Article 6 of the Convention on the Rights of the Child (CRC) states that children have the right to live and governments should ensure that children survive and develop healthily.
The Convention places a high value on the children's right to survival and states that children have the right to good quality health care, to safe drinking water, nutritious food, a clean and safe environment, and information to help them stay healthy. (Article 24 of CRC)
This 20th anniversary of CRC calls for ensuring every child has access to the basic right of survival. Society must save the large number of lives snuffed out within the first few days of life.
Eliminating malnourishment should be our top priority as it directly contributes to child mortality, school drop-out rates, gender equality and poverty reduction. Almost 55 million children under five in India are underweight for their age.
Children who are chronically undernourished before their second birthday are likely to have diminished cognitive and physical development for the rest of their lives. As adults, they are less productive and earn less than their healthy peers and the cycle of undernutrition and poverty repeats itself, generation after generation.
In India, close to one million newborns die each year during the first month of life and another million die between 29 days and five years.
UNICEF is closely working with the Government to encourage all women to have institutional deliveries and ensure both mother and baby receive critical post-natal care for at least 72 hours. UNICEF is also partnering with the government to ensure that the nutrition needs of the country’s most vulnerable children and women are met.
Positive Deviance Helps Curbs Malnutrition in West Bengal
Bharati and her children are part of a positive deviance program mobilizing community resources to tackle malnutrition in this poor village of 565 inhabitants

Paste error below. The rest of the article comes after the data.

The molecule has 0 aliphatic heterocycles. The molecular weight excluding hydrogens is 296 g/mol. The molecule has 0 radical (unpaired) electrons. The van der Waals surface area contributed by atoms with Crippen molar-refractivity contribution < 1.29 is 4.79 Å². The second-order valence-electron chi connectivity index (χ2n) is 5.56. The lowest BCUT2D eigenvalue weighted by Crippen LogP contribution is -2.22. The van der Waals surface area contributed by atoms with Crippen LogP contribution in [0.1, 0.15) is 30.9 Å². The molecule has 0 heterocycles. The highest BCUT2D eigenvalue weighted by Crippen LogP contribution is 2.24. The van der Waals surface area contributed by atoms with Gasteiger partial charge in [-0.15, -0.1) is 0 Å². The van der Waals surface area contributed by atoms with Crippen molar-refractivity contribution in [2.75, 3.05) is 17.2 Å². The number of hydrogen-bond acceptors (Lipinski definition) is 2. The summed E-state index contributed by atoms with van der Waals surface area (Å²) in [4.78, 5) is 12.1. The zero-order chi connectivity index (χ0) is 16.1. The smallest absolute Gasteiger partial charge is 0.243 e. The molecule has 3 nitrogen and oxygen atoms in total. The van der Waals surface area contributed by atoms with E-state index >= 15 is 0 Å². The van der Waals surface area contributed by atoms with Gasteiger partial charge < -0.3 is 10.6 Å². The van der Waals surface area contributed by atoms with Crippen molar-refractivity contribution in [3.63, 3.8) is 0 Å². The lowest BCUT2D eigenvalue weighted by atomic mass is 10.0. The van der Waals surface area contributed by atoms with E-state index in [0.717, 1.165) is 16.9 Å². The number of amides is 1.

Bringing health services to island communities in Assam, India
"God sent this boat to us," says Dr. Bhaben Chandra Bora, who works on board the Akha. "It's a relief for the people, since access to health services has been so difficult for them.
Community radio connects, educates and entertains in rural India
Vandana Dube, the station’s first manager, helps to produce programmes on hygiene, health and the importance of education. She said that listening groups, which have formed throughout the district, are having a major impact.
Including the excluded: over 13 million children reached with life-saving vitamin A
Angel of Life
IMNCI programme is not yet another public health programme. Rather it is a philosophy, a concept, a strategy – an approach that can strengthen any health programme.
UNICEF and IKEA support ‘permanets’ to save lives from malaria in India
Since May 2008, UNICEF has been working with the National Rural Health Mission (NRHM), the Directorate of Health Services and the Government of Assam on a bundling initiative to combat malaria
UNICEF and IKEA join hands to support child survival in India
UNICEF Assam advocated with the state government to provide efficient and safe emergency transport for pregnant women, newborns and sick children – with the aim of linking communities to health facilities,
Saving twins from the clutches of malnutrition
As a part of the programme, supported by UNICEF and the European Commission Humanitarian Office (ECHO), young children in the district were screened for severe acute malnutrition (SAM).
Tackling malnutrition among excluded children
Two months after admission in the programme, Rakesh had gained 700 grams in weight, while Chandan had gained 400 grams; similarly, the MUAC reading increased by 11 mm for Rakesh and 10 mm for Chandan.
On Air: Community Radio Connects, Educates and Entertains Rural India
Ramvati Adivasi didn’t let the fact that she can’t read or write stand in the way of her burgeoning radio career. Today she’s conducting interviews, editing programs on the computer and performing scripts as a member of newly inaugurated Dharkan 107.8 FM.
Reaching out to make a difference
IKEA Social Initiative supports UNICEF in making a difference to child health and survival in India. This photo essay profiles Momi Doley, an ANM. ANMs across the country help link their communities and hard-to-reach populations to health care services.
Changing lives, changing the future
In India, IKEA Social Initiative partners with UNICEF to develop integrated, community-based, sustainable approaches to improve child survival. Parul Tanti, an AWW in rural Assam, is kept busy by the children who need her attention and care.